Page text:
For your information, the people at Xantrex said there would be no problem charging the batteries using both the Parallax converter and the inverter charger at the same time. So you don't really have to turn the Intellitec relay off if you don't want to.  The only problem is that the Parallax converter puts out 13.8 volts, which is a little high for a long term float voltage. If you're plugged in to shore power for a long time, it would be better for the batteries if you isolated the converter voltage from the batteries using the Intellitec relay.
 
Considerations about Charging the Batteries from the Van Alternator
 
There have been a few discussions on various forums about charging your batteries using the automotive alternator when you drive (see Open Roads Forum, Tech Issues or for a summary see the post by Smitty on this page). After going through all this trouble and expense to make sure the AGM batteries are charged properly, I don't want them abused by the engine alternator while driving many hours. You could just not connect them to the alternator (via the battery isolator), but then you would lose the ability to recharge them while driving; something I very much want to have. When you first turn your engine on, the alternator will put out up to 15 volts. This voltage will soon decrease as the regulator in the alternator senses the starter battery voltage and gradually cuts back. After about 5 to 10 minutes of driving, I find that the voltage will drop to about 14.6 volts.  More driving time and the voltage will drop further.
 
The AGM batteries should never be charged above about 14.5 volts (depending on the temperature). Some people say that the short time that the engine alternator is above this voltage will not be significant, and that the majority of the time, the alternator will be putting out a safe voltage. In addition, the battery isolator will drop the alternator voltage by about 0.3 volt (actual measurement), further providing protection. This is probably true, but I still feel a little uncomfortable about it.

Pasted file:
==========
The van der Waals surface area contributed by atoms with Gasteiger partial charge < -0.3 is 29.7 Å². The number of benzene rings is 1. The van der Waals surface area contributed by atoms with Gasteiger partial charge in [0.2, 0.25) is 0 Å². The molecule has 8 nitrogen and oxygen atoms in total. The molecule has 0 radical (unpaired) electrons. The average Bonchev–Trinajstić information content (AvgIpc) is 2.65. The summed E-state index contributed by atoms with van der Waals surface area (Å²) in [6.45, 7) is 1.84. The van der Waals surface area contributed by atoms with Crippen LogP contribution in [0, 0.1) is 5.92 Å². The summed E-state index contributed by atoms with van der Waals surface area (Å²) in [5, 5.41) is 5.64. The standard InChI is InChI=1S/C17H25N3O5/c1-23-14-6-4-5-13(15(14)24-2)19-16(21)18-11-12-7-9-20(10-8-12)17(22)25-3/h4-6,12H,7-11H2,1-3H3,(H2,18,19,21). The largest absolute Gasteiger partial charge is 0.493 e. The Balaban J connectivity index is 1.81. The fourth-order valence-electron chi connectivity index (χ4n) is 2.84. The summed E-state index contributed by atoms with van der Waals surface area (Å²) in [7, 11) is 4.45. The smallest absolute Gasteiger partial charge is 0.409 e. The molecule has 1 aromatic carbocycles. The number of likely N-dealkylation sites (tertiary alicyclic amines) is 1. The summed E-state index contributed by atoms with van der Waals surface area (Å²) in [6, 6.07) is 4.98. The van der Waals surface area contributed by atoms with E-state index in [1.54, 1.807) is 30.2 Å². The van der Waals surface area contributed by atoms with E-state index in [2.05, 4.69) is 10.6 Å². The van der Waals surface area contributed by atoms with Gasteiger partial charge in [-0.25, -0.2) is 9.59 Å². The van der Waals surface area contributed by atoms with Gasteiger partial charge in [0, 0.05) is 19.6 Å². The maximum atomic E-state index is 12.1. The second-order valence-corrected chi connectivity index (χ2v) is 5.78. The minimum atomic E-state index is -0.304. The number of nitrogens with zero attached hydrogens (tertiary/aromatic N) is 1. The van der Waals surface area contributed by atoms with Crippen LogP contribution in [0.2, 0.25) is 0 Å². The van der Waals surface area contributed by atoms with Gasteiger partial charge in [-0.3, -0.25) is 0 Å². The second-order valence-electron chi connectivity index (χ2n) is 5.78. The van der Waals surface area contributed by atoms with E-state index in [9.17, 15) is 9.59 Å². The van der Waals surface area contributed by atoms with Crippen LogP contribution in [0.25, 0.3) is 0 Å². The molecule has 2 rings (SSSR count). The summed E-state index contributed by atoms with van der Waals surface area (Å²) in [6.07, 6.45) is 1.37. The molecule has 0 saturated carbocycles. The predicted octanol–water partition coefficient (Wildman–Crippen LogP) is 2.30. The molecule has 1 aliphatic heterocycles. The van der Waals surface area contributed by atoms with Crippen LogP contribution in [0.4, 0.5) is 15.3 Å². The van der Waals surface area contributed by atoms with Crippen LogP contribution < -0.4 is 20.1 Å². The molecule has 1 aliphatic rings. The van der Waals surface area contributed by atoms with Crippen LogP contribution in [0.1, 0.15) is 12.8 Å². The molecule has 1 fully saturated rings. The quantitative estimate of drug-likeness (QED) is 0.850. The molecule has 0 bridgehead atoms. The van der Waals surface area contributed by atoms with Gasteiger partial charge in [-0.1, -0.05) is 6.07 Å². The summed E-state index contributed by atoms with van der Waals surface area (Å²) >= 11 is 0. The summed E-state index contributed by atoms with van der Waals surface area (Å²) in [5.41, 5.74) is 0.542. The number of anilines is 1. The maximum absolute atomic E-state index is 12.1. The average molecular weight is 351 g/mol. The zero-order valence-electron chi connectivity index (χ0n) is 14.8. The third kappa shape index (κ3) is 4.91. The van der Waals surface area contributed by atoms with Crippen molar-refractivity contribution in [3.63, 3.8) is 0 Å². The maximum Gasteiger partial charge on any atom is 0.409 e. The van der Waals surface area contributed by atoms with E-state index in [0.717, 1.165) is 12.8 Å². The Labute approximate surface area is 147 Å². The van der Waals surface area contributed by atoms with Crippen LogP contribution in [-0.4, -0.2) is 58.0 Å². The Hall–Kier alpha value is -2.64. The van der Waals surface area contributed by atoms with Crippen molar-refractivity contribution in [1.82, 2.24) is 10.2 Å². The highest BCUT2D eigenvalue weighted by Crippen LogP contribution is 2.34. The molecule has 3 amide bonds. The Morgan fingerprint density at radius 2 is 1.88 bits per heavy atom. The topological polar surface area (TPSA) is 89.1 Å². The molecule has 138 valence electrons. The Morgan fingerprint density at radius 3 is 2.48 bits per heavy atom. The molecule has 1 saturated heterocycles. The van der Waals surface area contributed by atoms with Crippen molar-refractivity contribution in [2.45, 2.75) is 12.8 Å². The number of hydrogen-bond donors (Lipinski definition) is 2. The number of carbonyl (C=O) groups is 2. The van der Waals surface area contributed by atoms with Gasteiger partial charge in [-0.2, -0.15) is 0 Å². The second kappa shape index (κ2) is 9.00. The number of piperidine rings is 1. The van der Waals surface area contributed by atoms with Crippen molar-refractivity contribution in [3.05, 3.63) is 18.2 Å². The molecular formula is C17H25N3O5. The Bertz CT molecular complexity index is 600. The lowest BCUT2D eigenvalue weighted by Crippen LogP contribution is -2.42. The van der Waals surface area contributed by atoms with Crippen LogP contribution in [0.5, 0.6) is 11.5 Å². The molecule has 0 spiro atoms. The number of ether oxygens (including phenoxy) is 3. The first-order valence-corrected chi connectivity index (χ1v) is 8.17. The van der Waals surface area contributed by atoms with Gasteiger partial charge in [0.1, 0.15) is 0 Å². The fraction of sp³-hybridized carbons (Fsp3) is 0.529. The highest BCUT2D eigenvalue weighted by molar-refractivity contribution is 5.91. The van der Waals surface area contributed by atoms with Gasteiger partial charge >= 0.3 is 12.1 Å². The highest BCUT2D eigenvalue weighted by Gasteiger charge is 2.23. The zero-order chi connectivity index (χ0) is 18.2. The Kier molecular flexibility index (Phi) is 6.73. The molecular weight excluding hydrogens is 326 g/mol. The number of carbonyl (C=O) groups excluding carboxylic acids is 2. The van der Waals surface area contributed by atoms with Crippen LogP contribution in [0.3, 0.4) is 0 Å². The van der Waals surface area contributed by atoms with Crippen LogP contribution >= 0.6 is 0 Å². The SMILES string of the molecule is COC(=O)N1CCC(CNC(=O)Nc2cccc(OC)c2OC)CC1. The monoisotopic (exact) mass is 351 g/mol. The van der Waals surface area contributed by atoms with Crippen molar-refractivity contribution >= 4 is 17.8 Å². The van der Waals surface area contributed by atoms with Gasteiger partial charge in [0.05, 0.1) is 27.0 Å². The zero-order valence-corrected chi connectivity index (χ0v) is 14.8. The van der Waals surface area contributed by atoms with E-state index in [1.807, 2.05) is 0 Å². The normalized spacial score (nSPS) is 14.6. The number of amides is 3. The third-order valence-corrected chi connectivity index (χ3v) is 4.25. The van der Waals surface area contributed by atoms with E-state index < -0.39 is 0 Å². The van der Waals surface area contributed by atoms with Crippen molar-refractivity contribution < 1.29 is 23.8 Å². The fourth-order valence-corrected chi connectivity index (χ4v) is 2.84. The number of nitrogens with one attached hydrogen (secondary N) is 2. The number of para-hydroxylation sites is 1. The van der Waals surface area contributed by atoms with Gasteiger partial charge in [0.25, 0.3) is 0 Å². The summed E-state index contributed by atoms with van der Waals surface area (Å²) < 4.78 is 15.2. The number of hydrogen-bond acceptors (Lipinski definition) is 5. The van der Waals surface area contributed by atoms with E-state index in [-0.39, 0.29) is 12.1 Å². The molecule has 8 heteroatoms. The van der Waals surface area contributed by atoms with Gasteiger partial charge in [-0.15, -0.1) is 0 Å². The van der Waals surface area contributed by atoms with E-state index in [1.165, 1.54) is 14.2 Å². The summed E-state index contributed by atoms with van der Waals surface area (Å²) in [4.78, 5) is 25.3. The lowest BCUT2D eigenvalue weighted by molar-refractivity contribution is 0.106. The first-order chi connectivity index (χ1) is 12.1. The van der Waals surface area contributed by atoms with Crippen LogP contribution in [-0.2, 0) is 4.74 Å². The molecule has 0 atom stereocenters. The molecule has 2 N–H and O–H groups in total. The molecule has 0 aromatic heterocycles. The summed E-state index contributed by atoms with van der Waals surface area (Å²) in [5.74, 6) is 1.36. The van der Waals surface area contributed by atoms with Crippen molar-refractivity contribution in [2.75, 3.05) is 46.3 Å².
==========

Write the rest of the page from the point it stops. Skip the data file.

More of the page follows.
There are several possible solutions to this problem. A battery charger exists that can take 12 volts DC and use it to power a sophisticated 3 stage battery charger programmable for AGM batteries - see  Sterling 50 Amp 3 stage charger  ($345 here ).  Less expensive alternatives include the   PowerStream 15 Amp charger ($150 - not programmable for AGM) and possibly the  MajorPower 42 Amp charger (? price). Alternatively, some have proposed that you just put an inexpensive 120 volt inverter on your engine starter battery and use the power from this inverter to run your 3 stage charger for your house AGM batteries. All these solutions, while viable, seem to be too expensive or difficult to implement for the problem at hand; a problem which may not even be significant.
 
I took a conservative approach and simply installed a BatteryLink ACR from Blue Seas Systems ($67). This is an intelligent 60 amp electronic relay that will open if the voltage coming from the alternator is too high. You can set the high voltage cutoff to whatever you like. I set mine to 14.3 volts so I never have to worry about the batteries being exposed to too high a voltage.  This seems to work nicely. When I first start the engine, the BatteryLink will remain open and indicate an over voltage condition with a red light. After about 30 minutes of driving, it will close and indicate a connection with a green light.
 
Note: This BatteryLink ACR is a versatile devise that also has a low voltage cutoff.  If you like, you can install an additional BatteryLink on the output line going to the 12 volt distribution panel, as I've shown on my 12 volt schematic. You can then set it to disconnect if the battery voltage drops below your preset value, probably 12.2 volts. This will prevent your batteries from discharging below 50% charge and help prolong their life.